In Common: Sleeping Giants

IMG_2964I’ve been juggling several books – education philosophy books, history books, parenting and theology books.

I haven’t sat down with a Sci-Fi book, just for fun, in months.

I’ve just joined the Litsy online community, and my first day there a post about a new book, Sleeping Giants by Sylvain Neuvel, came across my feed.

I saw several posts about this book and my interest was piqued. I placed an order that night and my book arrived just a couple of days ago.

This book focuses on a presumed alien artifact that was unearthed almost two decades ago, and how the person who accidentally discovered it comes full circle to be the lead investigator in its origins and meaning.

I.am.hooked.

I am really enjoying this book and I am especially glad it’s the first in a series!

I tend to fall in love with characters and storylines and hate when they end after only one book.

Written as a collection of interview transcripts, journal entries, newspaper articles and mission logs, this format just works. And it is a creative way to tell the story from multiple points of view.

An excerpt from an interview with the main character, Dr. Rose Franklin:

And you now know what it is we are looking for?

– I haven’t the faintest idea. But I think that’s a good thing. I think those who looked at it before failed because they knew too many things, or so they thought.

Sometimes we need to step back from our weightier reading selections and just enjoy some fiction. This is my book treat!

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In Common: The Heirloom Life Gardener

At any given moment, I am cycling through a tall stack of books – books on parenting, history, education, theology, even fiction when I can squeeze it in.

I love the idea of sharing short excerpts of what I am am currently reading. Look for these updates each week as the feature In Common.

This week I am excited to share a new book that arrived just days ago.

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If you garden at all you may be familiar with Baker Creek Seed Company. They specialize in heirloom varieties of everything imaginable (or least it seems that way).

Flipping through their catalog is one of the best ways to pass the colder months while you dream of a spring garden.

Don't let the abundance of awesome pictures fool you. This is not a coffee table book. It is packed full of information!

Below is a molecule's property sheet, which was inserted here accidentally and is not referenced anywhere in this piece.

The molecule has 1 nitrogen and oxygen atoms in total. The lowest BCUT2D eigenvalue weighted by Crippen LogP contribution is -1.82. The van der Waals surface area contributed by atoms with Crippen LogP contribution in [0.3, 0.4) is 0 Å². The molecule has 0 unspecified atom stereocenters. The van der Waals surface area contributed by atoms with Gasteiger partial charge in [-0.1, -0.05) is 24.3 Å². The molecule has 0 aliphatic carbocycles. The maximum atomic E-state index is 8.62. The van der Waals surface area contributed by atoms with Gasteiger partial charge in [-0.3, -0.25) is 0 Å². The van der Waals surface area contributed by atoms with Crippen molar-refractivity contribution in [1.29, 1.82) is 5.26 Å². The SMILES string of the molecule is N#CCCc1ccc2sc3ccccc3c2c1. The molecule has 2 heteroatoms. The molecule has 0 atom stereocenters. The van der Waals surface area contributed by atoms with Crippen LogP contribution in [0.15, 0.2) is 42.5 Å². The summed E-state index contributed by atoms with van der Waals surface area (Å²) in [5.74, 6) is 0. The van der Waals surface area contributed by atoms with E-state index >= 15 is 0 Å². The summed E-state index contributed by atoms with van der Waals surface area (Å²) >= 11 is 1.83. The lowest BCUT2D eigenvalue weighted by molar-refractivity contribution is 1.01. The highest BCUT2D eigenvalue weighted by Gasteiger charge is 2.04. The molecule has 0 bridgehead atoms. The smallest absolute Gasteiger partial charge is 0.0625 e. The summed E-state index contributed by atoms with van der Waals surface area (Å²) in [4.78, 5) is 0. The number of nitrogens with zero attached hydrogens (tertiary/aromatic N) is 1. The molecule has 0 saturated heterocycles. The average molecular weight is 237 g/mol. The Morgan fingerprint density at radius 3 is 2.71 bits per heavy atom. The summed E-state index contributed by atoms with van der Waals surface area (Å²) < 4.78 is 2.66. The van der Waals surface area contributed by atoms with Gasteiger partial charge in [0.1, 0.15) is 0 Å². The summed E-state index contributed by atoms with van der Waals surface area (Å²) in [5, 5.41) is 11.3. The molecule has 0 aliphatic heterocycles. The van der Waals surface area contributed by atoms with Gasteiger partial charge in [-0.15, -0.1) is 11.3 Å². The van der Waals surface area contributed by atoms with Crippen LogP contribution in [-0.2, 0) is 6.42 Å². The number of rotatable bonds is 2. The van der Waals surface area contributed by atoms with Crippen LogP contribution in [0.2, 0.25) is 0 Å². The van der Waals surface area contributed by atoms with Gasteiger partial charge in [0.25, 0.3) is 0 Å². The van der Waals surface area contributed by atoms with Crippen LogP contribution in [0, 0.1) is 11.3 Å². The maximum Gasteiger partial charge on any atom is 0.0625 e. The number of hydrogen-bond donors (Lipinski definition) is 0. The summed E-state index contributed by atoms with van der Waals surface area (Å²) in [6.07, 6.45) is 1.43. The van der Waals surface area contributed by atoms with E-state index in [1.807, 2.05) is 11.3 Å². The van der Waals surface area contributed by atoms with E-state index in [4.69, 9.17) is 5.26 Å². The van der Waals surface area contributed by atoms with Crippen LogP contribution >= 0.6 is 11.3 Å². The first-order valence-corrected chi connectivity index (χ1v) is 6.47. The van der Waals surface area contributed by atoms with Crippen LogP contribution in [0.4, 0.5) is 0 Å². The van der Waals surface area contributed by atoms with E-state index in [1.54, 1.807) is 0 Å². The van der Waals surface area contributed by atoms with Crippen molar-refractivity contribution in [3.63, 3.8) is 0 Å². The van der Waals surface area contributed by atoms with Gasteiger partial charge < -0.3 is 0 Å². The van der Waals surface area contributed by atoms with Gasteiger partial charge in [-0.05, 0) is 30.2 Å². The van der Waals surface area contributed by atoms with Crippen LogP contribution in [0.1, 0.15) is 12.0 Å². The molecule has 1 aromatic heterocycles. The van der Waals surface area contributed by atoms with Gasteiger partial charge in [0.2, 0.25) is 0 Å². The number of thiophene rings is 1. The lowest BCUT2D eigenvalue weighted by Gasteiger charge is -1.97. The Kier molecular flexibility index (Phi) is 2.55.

Don’t let the abundance of awesome pictures fool you. This is not a coffee table book. It is packed full of information!

The Heirloom Life Gardener: The Baker Creek Way of Growing Your Own Food Easily and Naturally is a wonderful book published in 2011, and tells the history of Baker Creek Seed Company and of its founder, Jere Gettle.

The motivating story of how someone grew up with a passion for seeds and heirlooms and has turned it into his mission.
The motivating story of how someone grew up with a passion for seeds and heirlooms and has turned it into his mission.

But it’s so much more than a history of the company. It’s a plea for the return to a more natural way of gardening, before the richness of heirloom varieties are lost to the forward march of agroindustry, GMOs and monoculture.

You don't have to live on 174 acres in the Ozarks to grow your own food! Gettle includes ideas and suggestions for growing your own food and supporting local agriculture even if you live in a city.
You don’t have to live on 174 acres in the Ozarks to grow your own food! Gettle includes ideas and suggestions for growing your own food and supporting local agriculture even if you live in a city.

This book is a wonderful introduction to planting, growing, harvesting and seed-saving. An A to Z Growing Guide, including many heirloom varieties (many you’ve probably never seen or heard of before!), rounds out this fascinating and colorful book.

Prepare to be amazed. This guide includes crops you are familiar along with many heirloom varieties you've probably never seen before.
Prepare to be amazed. This guide includes crops you are familiar along with many heirloom varieties you’ve probably never seen before.

Enjoy this excerpt from Chapter 3: Seeds in America:

A hundred years ago, children spent time in a garden while they were growing up. If you wanted to eat lunch, you often needed to work in the garden. Hundreds of schoolschildren visit Baker Creek each year to take tours of our Bakersville pioneer village. Many of them have never planted seeds or even seen a garden up close. I love watching them giggle when they see our big old turkeys wobbling around – because although these kids may have eaten a fair share of turkey sandwiches in their life, this is the first time they’re getting to see where the turkey comes from. When they see our gardens, they are excited. Wow, they say, I can actually grow my own food? I can plant a garden all by myself? The idea of getting something to eat anywhere outside of a supermarket, convenience store, or fast-food restaurant is fascinating to them. Their eyes nearly pop out of their heads when they see what we’re growing and realize what it is possible to do on a farm.

I am at once encouraged to hear about children’s excitement when seeing gardens for the first time and saddened about their ignorance of something as simple as the source of their food. This book is motivation to not only garden for the sake of gardening but also to play a part in the preservation of our future food supply.

 

 

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